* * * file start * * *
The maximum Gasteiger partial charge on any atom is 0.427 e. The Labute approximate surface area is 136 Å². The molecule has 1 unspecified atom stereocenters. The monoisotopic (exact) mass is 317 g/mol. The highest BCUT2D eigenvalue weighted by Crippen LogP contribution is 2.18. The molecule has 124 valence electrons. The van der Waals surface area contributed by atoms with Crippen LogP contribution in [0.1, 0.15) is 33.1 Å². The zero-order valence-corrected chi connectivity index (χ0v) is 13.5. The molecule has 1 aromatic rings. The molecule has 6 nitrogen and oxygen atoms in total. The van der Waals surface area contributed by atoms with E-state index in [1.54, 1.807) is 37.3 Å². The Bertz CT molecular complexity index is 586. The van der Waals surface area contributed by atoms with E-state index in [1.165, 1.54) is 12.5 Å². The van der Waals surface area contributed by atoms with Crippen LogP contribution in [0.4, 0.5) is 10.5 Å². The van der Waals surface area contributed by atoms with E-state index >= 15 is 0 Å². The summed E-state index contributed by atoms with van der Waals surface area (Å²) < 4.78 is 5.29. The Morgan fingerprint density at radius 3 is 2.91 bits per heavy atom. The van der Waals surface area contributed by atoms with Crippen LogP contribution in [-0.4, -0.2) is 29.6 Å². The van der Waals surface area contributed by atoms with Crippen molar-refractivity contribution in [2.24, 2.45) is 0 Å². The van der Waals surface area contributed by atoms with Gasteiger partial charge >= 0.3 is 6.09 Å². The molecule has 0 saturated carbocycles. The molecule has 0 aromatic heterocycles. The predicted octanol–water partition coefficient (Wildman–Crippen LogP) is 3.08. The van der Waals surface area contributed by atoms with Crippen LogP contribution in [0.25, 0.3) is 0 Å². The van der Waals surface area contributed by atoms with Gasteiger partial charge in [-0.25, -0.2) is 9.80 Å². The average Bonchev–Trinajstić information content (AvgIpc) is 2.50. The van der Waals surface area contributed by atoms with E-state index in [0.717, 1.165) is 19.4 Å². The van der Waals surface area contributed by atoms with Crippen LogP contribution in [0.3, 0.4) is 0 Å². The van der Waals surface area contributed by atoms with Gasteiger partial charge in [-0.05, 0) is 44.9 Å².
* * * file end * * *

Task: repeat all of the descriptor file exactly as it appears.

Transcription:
The maximum Gasteiger partial charge on any atom is 0.427 e. The Labute approximate surface area is 136 Å². The molecule has 1 unspecified atom stereocenters. The monoisotopic (exact) mass is 317 g/mol. The highest BCUT2D eigenvalue weighted by Crippen LogP contribution is 2.18. The molecule has 124 valence electrons. The van der Waals surface area contributed by atoms with Crippen LogP contribution in [0.1, 0.15) is 33.1 Å². The zero-order valence-corrected chi connectivity index (χ0v) is 13.5. The molecule has 1 aromatic rings. The molecule has 6 nitrogen and oxygen atoms in total. The van der Waals surface area contributed by atoms with E-state index in [1.54, 1.807) is 37.3 Å². The Bertz CT molecular complexity index is 586. The van der Waals surface area contributed by atoms with E-state index in [1.165, 1.54) is 12.5 Å². The van der Waals surface area contributed by atoms with Crippen LogP contribution in [0.4, 0.5) is 10.5 Å². The van der Waals surface area contributed by atoms with E-state index >= 15 is 0 Å². The summed E-state index contributed by atoms with van der Waals surface area (Å²) < 4.78 is 5.29. The Morgan fingerprint density at radius 3 is 2.91 bits per heavy atom. The van der Waals surface area contributed by atoms with Crippen LogP contribution in [-0.4, -0.2) is 29.6 Å². The van der Waals surface area contributed by atoms with Crippen molar-refractivity contribution in [2.24, 2.45) is 0 Å². The van der Waals surface area contributed by atoms with Gasteiger partial charge >= 0.3 is 6.09 Å². The molecule has 0 saturated carbocycles. The molecule has 0 aromatic heterocycles. The predicted octanol–water partition coefficient (Wildman–Crippen LogP) is 3.08. The van der Waals surface area contributed by atoms with Crippen LogP contribution in [0.25, 0.3) is 0 Å². The van der Waals surface area contributed by atoms with Gasteiger partial charge in [-0.25, -0.2) is 9.80 Å². The average Bonchev–Trinajstić information content (AvgIpc) is 2.50. The van der Waals surface area contributed by atoms with E-state index in [0.717, 1.165) is 19.4 Å². The van der Waals surface area contributed by atoms with Crippen LogP contribution in [0.3, 0.4) is 0 Å². The van der Waals surface area contributed by atoms with Gasteiger partial charge in [-0.05, 0) is 44.9 Å².